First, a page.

Consider the foreign intelligence services (notably Poland, Jordan and Romania) that went out on a proverbial limb to host "black site" detention centers and in some cases, assist with the interrogation. What are the odds they would partner with the CIA again? Why risk having your operatives and locations subject to media scrutiny, international prosecution and possible terrorist reprisal. Fact is, these same services are extremely valuable in assisting with regional issues, ranging from Russia to Syria. Expecting the same level of cooperation in the future is doubtful, at best.
Likewise, the agency's skills in prisoner debrief and interrogation will likely go fallow once again. The Feinstein report is highly critical of two psychologists who were paid more than $80 million to develop and direct the program. Why was the job outsourced? After the Cold War, the agency allowed its interrogation skills to atrophy; after 9-11, the agency realized it had few people capable of extracting information from suspected terrorists, or creating a program of enhanced interrogation. The psychologists were veterans of the Air Force's SERE (Survival, Evasion, Resistance and Escape) program, one of the few organizations that retained expertise in questioning prisoners and compensating for counter-interrogation techniques.
When controversy over enhanced interrogations erupted years ago, the psychologists (and their firm) were sent packing. Meanwhile, CIA officers who acquired skills as interrogators were left twisting in the wind, as the Justice Department contemplated possible criminal charges. While no charges were filed, the episode sent a clear message to members of the clandestine service: stay away from anything resembling an interrogation program, lest a member of Congress deem your actions excessive and even criminal.
Sound familiar? It should. After the Church and Pike committees savaged the CIA for past mistakes in covert operations, our capabilities in human intelligence (HUMINT) flatlined; supervisors were reluctant to approve new operations, fearing Congress would learn of the enterprise and leak it--or worse. Newly-hired officers began plotting their escape from the clandestine service, viewing it as a dead end. The same cycle will now repeat itself with our interrogation program and the next time the agency needs to question large numbers of prisoners, it will have to scramble again.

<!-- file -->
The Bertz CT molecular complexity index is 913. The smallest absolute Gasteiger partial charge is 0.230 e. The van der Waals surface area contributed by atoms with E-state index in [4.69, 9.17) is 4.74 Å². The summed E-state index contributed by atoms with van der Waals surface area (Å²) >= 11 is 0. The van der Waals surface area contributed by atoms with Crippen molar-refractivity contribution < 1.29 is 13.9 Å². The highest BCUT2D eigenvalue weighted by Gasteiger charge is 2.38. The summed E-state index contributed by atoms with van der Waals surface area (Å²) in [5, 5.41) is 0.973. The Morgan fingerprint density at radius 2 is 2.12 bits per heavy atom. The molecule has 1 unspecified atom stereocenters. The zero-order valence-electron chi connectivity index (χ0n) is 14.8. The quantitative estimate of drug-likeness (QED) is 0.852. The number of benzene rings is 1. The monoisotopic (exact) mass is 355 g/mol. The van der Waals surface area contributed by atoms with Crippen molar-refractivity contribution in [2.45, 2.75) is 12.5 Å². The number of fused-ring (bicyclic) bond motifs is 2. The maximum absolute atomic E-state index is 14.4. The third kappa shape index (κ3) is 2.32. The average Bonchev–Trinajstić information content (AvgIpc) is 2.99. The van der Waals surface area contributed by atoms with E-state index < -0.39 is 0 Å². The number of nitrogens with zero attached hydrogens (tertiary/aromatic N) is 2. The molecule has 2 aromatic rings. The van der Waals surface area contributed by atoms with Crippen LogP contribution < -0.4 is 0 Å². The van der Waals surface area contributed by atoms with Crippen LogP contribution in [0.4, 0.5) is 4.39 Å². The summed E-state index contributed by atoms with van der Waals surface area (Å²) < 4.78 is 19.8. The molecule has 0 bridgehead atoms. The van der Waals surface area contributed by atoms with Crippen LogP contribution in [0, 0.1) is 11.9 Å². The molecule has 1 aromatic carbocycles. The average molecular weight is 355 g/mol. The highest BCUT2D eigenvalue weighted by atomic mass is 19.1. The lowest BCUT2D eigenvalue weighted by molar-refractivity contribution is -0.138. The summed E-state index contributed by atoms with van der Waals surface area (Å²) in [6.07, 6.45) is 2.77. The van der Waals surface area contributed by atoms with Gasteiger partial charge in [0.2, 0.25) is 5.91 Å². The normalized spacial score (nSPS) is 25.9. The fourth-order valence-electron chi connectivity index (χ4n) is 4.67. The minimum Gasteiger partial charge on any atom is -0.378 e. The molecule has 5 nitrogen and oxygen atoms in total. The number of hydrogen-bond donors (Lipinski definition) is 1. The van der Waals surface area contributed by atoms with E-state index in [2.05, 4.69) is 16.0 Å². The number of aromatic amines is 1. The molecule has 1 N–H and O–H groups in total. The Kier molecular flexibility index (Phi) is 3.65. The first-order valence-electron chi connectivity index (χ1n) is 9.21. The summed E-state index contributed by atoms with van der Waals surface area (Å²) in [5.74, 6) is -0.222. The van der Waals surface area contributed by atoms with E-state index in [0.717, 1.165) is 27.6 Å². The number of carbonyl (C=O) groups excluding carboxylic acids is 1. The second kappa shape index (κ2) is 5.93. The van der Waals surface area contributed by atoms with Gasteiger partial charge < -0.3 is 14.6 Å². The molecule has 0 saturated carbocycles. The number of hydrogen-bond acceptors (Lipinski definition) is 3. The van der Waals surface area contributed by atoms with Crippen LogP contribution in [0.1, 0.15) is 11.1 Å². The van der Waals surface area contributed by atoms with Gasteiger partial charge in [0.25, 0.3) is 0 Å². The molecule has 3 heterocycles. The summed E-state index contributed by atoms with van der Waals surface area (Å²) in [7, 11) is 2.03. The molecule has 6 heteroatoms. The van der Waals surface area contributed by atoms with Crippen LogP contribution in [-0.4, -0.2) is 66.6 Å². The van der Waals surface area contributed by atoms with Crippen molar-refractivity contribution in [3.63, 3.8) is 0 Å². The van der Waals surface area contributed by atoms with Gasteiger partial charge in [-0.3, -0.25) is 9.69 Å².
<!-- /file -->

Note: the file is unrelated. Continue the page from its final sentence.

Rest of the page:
To be fair, mistakes were made during the enhanced interrogation program, and they have since been corrected. Beyond that, many of the controversial techniques have now been outlawed and acceptable measures must now comply with the Army Field Manual on interrogations.
But that raises an interesting question: what happens if the U.S. finds itself in a situation similar to the post 9-11 environment, worried about imminent threats that could kill thousands of Americans. Individuals in captivity could provide information needed to foil those plots, but "conventional" interrogation techniques have failed. What happens next? CIA Director Brennan has refused to rule out enhanced methods in the future and while that upsets the ACLU, it is the right course of action. No one can predict what the future may bring and what may be necessary to extract information to save American lives. That should not become carte blanche for torture, but we should not exclude certain, enhanced techniques that may persuade a terrorist to talk--before a nuclear device explodes in a U.S. city.
That's the real truth that comes with interrogating terrorists. Unfortunately, that truth has been twisted and distorted beyond all recognition, much like circumstances surrounding the death of Missouri teenager Michael Brown. "Hands up, don't shoot," is light-years away from what actually transpired on the streets of Ferguson, just like the Feinstein report bears little resemblance to reality. But as the left learned long ago, never let the facts get in the way of a convenient narrative.